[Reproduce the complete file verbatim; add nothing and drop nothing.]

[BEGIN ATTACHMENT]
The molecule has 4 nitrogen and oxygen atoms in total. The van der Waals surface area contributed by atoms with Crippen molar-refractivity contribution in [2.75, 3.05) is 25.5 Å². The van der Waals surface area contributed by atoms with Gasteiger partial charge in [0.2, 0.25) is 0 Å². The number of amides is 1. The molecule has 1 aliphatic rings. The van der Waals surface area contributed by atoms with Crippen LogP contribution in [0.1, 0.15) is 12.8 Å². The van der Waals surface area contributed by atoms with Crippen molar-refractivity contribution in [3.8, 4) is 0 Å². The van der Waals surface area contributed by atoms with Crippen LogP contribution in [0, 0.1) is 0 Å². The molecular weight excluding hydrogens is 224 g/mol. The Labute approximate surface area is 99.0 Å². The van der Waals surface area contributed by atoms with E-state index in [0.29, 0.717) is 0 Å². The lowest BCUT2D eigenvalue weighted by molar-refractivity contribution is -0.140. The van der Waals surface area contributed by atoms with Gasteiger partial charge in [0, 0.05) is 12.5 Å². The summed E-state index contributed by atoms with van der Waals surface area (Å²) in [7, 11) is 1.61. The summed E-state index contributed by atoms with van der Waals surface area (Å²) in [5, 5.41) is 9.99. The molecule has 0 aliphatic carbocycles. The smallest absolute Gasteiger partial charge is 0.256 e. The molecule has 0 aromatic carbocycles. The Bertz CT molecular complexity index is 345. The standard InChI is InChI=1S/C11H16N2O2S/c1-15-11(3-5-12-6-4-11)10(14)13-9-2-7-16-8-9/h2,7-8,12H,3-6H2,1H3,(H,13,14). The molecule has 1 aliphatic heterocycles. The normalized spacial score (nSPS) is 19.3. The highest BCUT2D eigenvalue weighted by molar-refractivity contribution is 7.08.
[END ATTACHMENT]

The molecule has 4 nitrogen and oxygen atoms in total. The van der Waals surface area contributed by atoms with Crippen molar-refractivity contribution in [2.75, 3.05) is 25.5 Å². The van der Waals surface area contributed by atoms with Gasteiger partial charge in [0.2, 0.25) is 0 Å². The number of amides is 1. The molecule has 1 aliphatic rings. The van der Waals surface area contributed by atoms with Crippen LogP contribution in [0.1, 0.15) is 12.8 Å². The van der Waals surface area contributed by atoms with Crippen molar-refractivity contribution in [3.8, 4) is 0 Å². The van der Waals surface area contributed by atoms with Crippen LogP contribution in [0, 0.1) is 0 Å². The molecular weight excluding hydrogens is 224 g/mol. The Labute approximate surface area is 99.0 Å². The van der Waals surface area contributed by atoms with E-state index in [0.29, 0.717) is 0 Å². The lowest BCUT2D eigenvalue weighted by molar-refractivity contribution is -0.140. The van der Waals surface area contributed by atoms with Gasteiger partial charge in [0, 0.05) is 12.5 Å². The summed E-state index contributed by atoms with van der Waals surface area (Å²) in [7, 11) is 1.61. The summed E-state index contributed by atoms with van der Waals surface area (Å²) in [5, 5.41) is 9.99. The molecule has 0 aliphatic carbocycles. The smallest absolute Gasteiger partial charge is 0.256 e. The molecule has 0 aromatic carbocycles. The Bertz CT molecular complexity index is 345. The standard InChI is InChI=1S/C11H16N2O2S/c1-15-11(3-5-12-6-4-11)10(14)13-9-2-7-16-8-9/h2,7-8,12H,3-6H2,1H3,(H,13,14). The molecule has 1 aliphatic heterocycles. The normalized spacial score (nSPS) is 19.3. The highest BCUT2D eigenvalue weighted by molar-refractivity contribution is 7.08.